In honor of QE2, U.S. stock market is approaching the moment of truth for the second time this year (MoT2) – whether the April high will hold. Note that the April high is also the retracement high since the financial crisis.
Recent market developments suggest that the market is more likely to first surpass the April high than to test the July low. The Nasdaq 100 Index and the Transport Average have already conquered their April highs. The recent retracement high in the Dow is less than 11 index points (or 0.1%) away from its April peak and the rest of the pack is not far behind (Chart 1). At the same time, initial signs of a reversal from retracement highs (i.e. a motive wave down) remain elusive in all indices, despite signs of near term fatigue with respect to the recent advance. Globally, the list of markets that have exceeded their April highs as well as their 2009-2010 retracement highs continue to grow (see Unfinished Business (update 2) (10/22/10)).
While an immediate reversal remains a possibility, it is increasingly less likely and needs to be priced accordingly. For an immediate reversal to take place, the most sensible wave structure requires the April high to also remain intact for the Dow, suggesting a truncation or a very shallow breakout.
If the April highs are surpassed, the bear market rebound continues (Chart 2 and Chart 3). Interestingly, the proposed long term wave structures since the Y2K high become more intuitive and consistent between junior and senior indices from this perspective. A call for a new bull market remains premature (See relevant discussions in Potential Reversals in the USD and Bonds, Will Stocks Follow? (10/15/10)).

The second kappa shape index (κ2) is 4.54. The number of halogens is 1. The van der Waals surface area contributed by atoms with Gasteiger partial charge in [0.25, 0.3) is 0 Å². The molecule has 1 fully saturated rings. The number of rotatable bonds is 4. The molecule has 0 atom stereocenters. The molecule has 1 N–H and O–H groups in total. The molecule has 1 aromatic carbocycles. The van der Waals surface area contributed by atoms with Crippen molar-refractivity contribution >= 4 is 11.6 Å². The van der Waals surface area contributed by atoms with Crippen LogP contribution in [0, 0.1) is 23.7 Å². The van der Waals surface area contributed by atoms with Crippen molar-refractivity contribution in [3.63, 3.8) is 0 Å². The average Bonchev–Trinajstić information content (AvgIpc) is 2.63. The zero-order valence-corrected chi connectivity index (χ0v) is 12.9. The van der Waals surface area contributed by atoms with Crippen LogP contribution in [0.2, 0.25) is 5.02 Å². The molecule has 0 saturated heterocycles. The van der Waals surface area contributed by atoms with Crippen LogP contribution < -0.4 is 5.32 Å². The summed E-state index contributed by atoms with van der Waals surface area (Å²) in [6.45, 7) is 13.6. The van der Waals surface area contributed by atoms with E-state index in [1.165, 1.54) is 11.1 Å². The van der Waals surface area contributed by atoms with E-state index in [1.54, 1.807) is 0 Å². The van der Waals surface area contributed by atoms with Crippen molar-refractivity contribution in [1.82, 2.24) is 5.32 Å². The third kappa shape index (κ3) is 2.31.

For the Nasdaq 100 Index (NDX), a likely target is around 2462.84, where [Y] = [W], or 15.23% upside potential from its recent retracement high of 2137.33.
For SP500, a likely target zone is 1352.67-1378.31 where (C)=0.618(A) and a 15.23% increase from the recent high based on the target for NDX. A second (less) likely target is 1222.16-1228.74 where (C)=0.382(A) and a 0.618 retrace of the 2007-2009 crash).
Regarding the near term wave structure from this "bullish" perspective, current signs of a top could be associated with the end of wave [iii] of 3 of (C). (Chart 4 and Chart 5).
The advance since the August low being wave B of a regular or expanded flat (i.e. a potential fake breakout) is another possibility, but a less likely one for two reasons. First, the risk of rushing the count with a bearish tilt is high. Second, the most likely implication of this scenario is that the pullback from the April high is primary wave  of a new bull market, which remains a less likely scenario at the moment (see above.)
Appendix - bearish squiggles